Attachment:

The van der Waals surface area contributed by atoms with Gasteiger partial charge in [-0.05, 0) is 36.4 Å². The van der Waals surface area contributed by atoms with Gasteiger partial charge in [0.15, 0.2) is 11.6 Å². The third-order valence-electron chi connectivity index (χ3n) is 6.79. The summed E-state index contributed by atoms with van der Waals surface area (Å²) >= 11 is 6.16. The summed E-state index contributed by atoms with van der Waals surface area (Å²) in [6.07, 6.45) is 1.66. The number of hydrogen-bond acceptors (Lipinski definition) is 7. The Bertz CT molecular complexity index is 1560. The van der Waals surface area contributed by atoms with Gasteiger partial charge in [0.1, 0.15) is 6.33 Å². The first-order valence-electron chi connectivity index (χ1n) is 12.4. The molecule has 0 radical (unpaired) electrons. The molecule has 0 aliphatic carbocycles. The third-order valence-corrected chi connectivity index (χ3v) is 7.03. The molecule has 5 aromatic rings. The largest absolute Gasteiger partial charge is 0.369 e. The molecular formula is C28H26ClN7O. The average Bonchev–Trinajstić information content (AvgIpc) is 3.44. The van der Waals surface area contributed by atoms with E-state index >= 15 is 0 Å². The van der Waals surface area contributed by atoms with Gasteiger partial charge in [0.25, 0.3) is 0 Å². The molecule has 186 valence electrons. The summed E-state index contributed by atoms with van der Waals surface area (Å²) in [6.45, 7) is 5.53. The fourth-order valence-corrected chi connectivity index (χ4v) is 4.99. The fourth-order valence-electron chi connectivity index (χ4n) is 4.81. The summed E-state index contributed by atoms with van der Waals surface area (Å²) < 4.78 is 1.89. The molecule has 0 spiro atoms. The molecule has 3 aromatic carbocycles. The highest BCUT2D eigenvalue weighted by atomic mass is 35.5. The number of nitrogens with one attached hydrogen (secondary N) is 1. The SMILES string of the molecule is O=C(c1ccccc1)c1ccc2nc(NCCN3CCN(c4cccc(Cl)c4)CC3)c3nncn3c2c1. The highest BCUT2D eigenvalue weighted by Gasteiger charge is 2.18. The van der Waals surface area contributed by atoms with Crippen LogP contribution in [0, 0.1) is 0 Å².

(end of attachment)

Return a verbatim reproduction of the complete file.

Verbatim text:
The van der Waals surface area contributed by atoms with Gasteiger partial charge in [-0.05, 0) is 36.4 Å². The van der Waals surface area contributed by atoms with Gasteiger partial charge in [0.15, 0.2) is 11.6 Å². The third-order valence-electron chi connectivity index (χ3n) is 6.79. The summed E-state index contributed by atoms with van der Waals surface area (Å²) >= 11 is 6.16. The summed E-state index contributed by atoms with van der Waals surface area (Å²) in [6.07, 6.45) is 1.66. The number of hydrogen-bond acceptors (Lipinski definition) is 7. The Bertz CT molecular complexity index is 1560. The van der Waals surface area contributed by atoms with Gasteiger partial charge in [0.1, 0.15) is 6.33 Å². The first-order valence-electron chi connectivity index (χ1n) is 12.4. The molecule has 0 radical (unpaired) electrons. The molecule has 0 aliphatic carbocycles. The third-order valence-corrected chi connectivity index (χ3v) is 7.03. The molecule has 5 aromatic rings. The largest absolute Gasteiger partial charge is 0.369 e. The molecular formula is C28H26ClN7O. The average Bonchev–Trinajstić information content (AvgIpc) is 3.44. The van der Waals surface area contributed by atoms with E-state index >= 15 is 0 Å². The van der Waals surface area contributed by atoms with Gasteiger partial charge in [0.25, 0.3) is 0 Å². The molecule has 186 valence electrons. The summed E-state index contributed by atoms with van der Waals surface area (Å²) in [6.45, 7) is 5.53. The fourth-order valence-corrected chi connectivity index (χ4v) is 4.99. The fourth-order valence-electron chi connectivity index (χ4n) is 4.81. The summed E-state index contributed by atoms with van der Waals surface area (Å²) < 4.78 is 1.89. The molecule has 0 spiro atoms. The molecule has 3 aromatic carbocycles. The highest BCUT2D eigenvalue weighted by atomic mass is 35.5. The number of nitrogens with one attached hydrogen (secondary N) is 1. The SMILES string of the molecule is O=C(c1ccccc1)c1ccc2nc(NCCN3CCN(c4cccc(Cl)c4)CC3)c3nncn3c2c1. The highest BCUT2D eigenvalue weighted by Gasteiger charge is 2.18. The van der Waals surface area contributed by atoms with Crippen LogP contribution in [0, 0.1) is 0 Å².